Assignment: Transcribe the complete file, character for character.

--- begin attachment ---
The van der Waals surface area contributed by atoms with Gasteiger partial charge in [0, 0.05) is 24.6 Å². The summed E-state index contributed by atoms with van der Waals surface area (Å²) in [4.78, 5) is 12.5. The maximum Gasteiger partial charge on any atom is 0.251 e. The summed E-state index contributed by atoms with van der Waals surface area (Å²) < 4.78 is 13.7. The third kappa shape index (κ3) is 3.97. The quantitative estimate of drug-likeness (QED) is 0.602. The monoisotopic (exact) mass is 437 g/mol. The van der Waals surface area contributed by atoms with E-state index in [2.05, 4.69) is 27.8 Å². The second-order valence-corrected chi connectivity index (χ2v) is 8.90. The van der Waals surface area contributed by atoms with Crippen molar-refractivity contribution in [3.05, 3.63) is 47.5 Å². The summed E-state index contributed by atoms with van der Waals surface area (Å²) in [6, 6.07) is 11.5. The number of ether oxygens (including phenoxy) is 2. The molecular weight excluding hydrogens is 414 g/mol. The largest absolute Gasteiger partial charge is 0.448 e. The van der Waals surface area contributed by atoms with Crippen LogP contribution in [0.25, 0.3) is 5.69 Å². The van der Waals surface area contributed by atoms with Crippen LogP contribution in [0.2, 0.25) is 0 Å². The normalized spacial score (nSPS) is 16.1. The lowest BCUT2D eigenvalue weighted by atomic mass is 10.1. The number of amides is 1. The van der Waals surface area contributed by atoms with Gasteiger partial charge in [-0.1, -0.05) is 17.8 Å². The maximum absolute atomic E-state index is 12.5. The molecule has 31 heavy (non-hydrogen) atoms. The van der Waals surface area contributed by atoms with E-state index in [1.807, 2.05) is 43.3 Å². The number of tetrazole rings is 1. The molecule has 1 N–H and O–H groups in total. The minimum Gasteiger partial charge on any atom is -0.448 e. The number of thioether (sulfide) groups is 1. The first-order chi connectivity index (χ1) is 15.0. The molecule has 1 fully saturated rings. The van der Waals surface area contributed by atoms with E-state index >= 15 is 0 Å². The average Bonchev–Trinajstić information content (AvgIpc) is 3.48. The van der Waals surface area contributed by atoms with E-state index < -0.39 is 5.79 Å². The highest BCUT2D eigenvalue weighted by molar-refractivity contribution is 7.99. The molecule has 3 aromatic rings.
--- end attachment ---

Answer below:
The van der Waals surface area contributed by atoms with Gasteiger partial charge in [0, 0.05) is 24.6 Å². The summed E-state index contributed by atoms with van der Waals surface area (Å²) in [4.78, 5) is 12.5. The maximum Gasteiger partial charge on any atom is 0.251 e. The summed E-state index contributed by atoms with van der Waals surface area (Å²) < 4.78 is 13.7. The third kappa shape index (κ3) is 3.97. The quantitative estimate of drug-likeness (QED) is 0.602. The monoisotopic (exact) mass is 437 g/mol. The van der Waals surface area contributed by atoms with E-state index in [2.05, 4.69) is 27.8 Å². The second-order valence-corrected chi connectivity index (χ2v) is 8.90. The van der Waals surface area contributed by atoms with Crippen molar-refractivity contribution in [3.05, 3.63) is 47.5 Å². The summed E-state index contributed by atoms with van der Waals surface area (Å²) in [6, 6.07) is 11.5. The number of ether oxygens (including phenoxy) is 2. The molecular weight excluding hydrogens is 414 g/mol. The largest absolute Gasteiger partial charge is 0.448 e. The van der Waals surface area contributed by atoms with Crippen LogP contribution in [0.25, 0.3) is 5.69 Å². The van der Waals surface area contributed by atoms with Crippen LogP contribution in [0.2, 0.25) is 0 Å². The normalized spacial score (nSPS) is 16.1. The lowest BCUT2D eigenvalue weighted by atomic mass is 10.1. The number of amides is 1. The van der Waals surface area contributed by atoms with Gasteiger partial charge in [-0.1, -0.05) is 17.8 Å². The maximum absolute atomic E-state index is 12.5. The molecule has 31 heavy (non-hydrogen) atoms. The van der Waals surface area contributed by atoms with E-state index in [1.807, 2.05) is 43.3 Å². The number of tetrazole rings is 1. The molecule has 1 N–H and O–H groups in total. The minimum Gasteiger partial charge on any atom is -0.448 e. The number of thioether (sulfide) groups is 1. The first-order chi connectivity index (χ1) is 15.0. The molecule has 1 fully saturated rings. The van der Waals surface area contributed by atoms with E-state index >= 15 is 0 Å². The average Bonchev–Trinajstić information content (AvgIpc) is 3.48. The van der Waals surface area contributed by atoms with E-state index < -0.39 is 5.79 Å². The highest BCUT2D eigenvalue weighted by molar-refractivity contribution is 7.99. The molecule has 3 aromatic rings.